This week, I had a birthday milestone that has me a little freaked out: I'm the same age my mom was when she gave birth to me, and I'm nowhere near having a kid. To be completely honest, that fact breaks my heart.
I am not child-free. I am childless.
I want to have kids and to be a mother. I love my brothers' children with all my heart, but I ache to have my own child. My Facebook feed is filled with pregnancy or birth announcements, and each time, I feel like I've been punched in the stomach. I scroll down other people's happiness, and I feel this void. I hide the fact that some of my friends' announcements have caused me to walk away and cry. I'm happy for them, but at the same time, I'm sad for me, and I'm angry at my body for failing me.
In a week, I'll be meeting with my oncologist, and I'll start receiving monthly Lupron shots to shut down my ovaries for at least six months. This might happen for a year (that is, if I can tolerate the side effects), ending when I'm 34. Since my breast cancer was so strongly estrogen positive, he wants me to have some estrogen-free time under my belt before I start procreating. I agree with him, as does my boyfriend. We are both 100 percent on board with Unibrow's Death to Estrogen plan. I will never be able to pursue having children unless I give this Breast Cancer Plan B a good try. I couldn't tolerate Tamoxifen and so therefore, the odds of me having a distant recurrence (i.e. metastatic breast cancer) are higher than those who do take the five years.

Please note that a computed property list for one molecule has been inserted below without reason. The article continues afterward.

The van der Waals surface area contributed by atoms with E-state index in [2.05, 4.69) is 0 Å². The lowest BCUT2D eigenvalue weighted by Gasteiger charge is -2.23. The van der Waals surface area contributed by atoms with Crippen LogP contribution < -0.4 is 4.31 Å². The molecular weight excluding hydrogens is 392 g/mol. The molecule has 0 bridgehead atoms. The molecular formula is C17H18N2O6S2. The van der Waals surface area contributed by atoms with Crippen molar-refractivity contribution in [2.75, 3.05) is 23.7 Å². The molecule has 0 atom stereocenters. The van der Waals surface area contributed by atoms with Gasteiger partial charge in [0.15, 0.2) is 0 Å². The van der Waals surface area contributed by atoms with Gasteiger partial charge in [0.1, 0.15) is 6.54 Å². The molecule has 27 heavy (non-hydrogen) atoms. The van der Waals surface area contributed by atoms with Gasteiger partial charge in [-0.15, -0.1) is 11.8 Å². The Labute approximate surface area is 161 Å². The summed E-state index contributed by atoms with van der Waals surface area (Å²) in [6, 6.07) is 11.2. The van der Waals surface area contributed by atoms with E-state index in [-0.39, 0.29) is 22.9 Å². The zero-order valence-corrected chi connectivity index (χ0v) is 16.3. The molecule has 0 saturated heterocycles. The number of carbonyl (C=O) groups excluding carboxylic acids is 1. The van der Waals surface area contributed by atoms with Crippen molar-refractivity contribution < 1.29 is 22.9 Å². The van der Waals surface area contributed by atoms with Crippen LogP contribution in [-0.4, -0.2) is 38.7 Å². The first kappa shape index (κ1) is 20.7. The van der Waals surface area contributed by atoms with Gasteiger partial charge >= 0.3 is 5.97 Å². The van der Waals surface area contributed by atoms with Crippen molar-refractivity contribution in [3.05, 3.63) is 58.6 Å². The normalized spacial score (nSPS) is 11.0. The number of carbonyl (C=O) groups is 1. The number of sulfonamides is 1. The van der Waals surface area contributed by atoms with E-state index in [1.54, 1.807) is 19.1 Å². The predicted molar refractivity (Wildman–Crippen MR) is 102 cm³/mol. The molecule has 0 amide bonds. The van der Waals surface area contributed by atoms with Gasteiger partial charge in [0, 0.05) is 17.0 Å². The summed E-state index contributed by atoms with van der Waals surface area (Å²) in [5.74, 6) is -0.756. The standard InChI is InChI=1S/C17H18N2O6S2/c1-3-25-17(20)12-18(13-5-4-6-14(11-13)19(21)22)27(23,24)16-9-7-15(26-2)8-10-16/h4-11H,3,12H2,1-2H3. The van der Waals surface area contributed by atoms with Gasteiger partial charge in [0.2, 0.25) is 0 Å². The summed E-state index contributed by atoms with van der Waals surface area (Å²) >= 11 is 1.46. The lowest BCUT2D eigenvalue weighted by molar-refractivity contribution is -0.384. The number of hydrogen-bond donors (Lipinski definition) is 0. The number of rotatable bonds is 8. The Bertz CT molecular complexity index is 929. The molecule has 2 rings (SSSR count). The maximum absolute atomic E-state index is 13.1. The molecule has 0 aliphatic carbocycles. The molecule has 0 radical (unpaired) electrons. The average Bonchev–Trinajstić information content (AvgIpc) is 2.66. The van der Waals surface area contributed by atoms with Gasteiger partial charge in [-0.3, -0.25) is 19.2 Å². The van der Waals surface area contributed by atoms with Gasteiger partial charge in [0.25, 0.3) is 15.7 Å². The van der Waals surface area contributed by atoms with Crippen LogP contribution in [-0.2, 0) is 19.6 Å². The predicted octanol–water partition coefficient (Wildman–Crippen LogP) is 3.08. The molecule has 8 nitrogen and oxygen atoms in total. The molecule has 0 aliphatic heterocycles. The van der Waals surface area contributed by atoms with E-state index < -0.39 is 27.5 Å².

Because of my inability to take Tamoxifen for more than six months, I often worry about my future, but not in the ways most early-30 somethings worry. Not a day goes by where I don't second-guess my decision about Tamoxifen. I'll feel a pain in my hip or lower back, and immediately think, "Oh my God, what if this is mets?"
Sometimes I imagine there's an alternate Lara, one who has never had breast cancer, out there in the universe. I imagine she's happily married (to my boyfriend - what a whore, I should beat her!) and has one, maybe two little rugrats to take care of. She's traded in her reliable four-door Sedan, and she's driving around the suburbs in a used mini-van with a kid-friendly iPod playlist. This alterna-Lara doesn't go to the hospital or regular doctors' visits - she goes to playdates. This Lara doesn't suffer from depression and has to talk to a therapist every other week just to be able to deal with day-to-day life. Alterna-Lara looks at her daughter with love and pride, not fear and trepidation that a horrible disease has been passed down to her.
This isn't my reality, and I'm losing faith that this will ever be my reality.
File under: things I need to bring up to my therapist.